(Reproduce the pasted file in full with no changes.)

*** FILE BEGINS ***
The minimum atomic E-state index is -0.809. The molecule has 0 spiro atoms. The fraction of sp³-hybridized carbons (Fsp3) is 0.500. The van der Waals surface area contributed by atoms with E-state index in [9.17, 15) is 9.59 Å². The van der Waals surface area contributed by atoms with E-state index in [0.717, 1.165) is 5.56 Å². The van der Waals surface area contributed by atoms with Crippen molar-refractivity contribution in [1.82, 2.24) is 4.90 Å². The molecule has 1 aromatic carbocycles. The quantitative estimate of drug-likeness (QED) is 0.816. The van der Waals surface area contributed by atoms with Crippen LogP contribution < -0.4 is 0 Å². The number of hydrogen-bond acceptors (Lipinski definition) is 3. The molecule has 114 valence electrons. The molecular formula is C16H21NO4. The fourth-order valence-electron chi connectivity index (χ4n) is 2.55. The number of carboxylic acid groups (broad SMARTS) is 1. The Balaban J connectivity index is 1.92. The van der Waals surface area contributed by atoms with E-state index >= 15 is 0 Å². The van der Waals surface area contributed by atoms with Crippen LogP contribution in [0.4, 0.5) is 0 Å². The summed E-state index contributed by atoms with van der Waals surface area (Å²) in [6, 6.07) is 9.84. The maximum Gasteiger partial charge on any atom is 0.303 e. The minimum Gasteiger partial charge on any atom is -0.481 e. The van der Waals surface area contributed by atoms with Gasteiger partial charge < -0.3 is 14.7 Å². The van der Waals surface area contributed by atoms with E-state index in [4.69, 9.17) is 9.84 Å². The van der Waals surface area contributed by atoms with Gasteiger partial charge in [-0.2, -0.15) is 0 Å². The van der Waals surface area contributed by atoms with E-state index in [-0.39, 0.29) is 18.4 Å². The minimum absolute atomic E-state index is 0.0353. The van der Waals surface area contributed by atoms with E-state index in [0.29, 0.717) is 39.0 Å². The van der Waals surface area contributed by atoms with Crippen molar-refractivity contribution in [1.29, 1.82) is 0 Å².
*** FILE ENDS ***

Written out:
The minimum atomic E-state index is -0.809. The molecule has 0 spiro atoms. The fraction of sp³-hybridized carbons (Fsp3) is 0.500. The van der Waals surface area contributed by atoms with E-state index in [9.17, 15) is 9.59 Å². The van der Waals surface area contributed by atoms with E-state index in [0.717, 1.165) is 5.56 Å². The van der Waals surface area contributed by atoms with Crippen molar-refractivity contribution in [1.82, 2.24) is 4.90 Å². The molecule has 1 aromatic carbocycles. The quantitative estimate of drug-likeness (QED) is 0.816. The van der Waals surface area contributed by atoms with Crippen LogP contribution < -0.4 is 0 Å². The number of hydrogen-bond acceptors (Lipinski definition) is 3. The molecule has 114 valence electrons. The molecular formula is C16H21NO4. The fourth-order valence-electron chi connectivity index (χ4n) is 2.55. The number of carboxylic acid groups (broad SMARTS) is 1. The Balaban J connectivity index is 1.92. The van der Waals surface area contributed by atoms with E-state index >= 15 is 0 Å². The van der Waals surface area contributed by atoms with Crippen LogP contribution in [0.4, 0.5) is 0 Å². The summed E-state index contributed by atoms with van der Waals surface area (Å²) in [6, 6.07) is 9.84. The maximum Gasteiger partial charge on any atom is 0.303 e. The minimum Gasteiger partial charge on any atom is -0.481 e. The van der Waals surface area contributed by atoms with Gasteiger partial charge < -0.3 is 14.7 Å². The van der Waals surface area contributed by atoms with E-state index in [4.69, 9.17) is 9.84 Å². The van der Waals surface area contributed by atoms with Gasteiger partial charge in [-0.2, -0.15) is 0 Å². The van der Waals surface area contributed by atoms with E-state index in [-0.39, 0.29) is 18.4 Å². The minimum absolute atomic E-state index is 0.0353. The van der Waals surface area contributed by atoms with E-state index in [0.29, 0.717) is 39.0 Å². The van der Waals surface area contributed by atoms with Crippen molar-refractivity contribution in [1.29, 1.82) is 0 Å².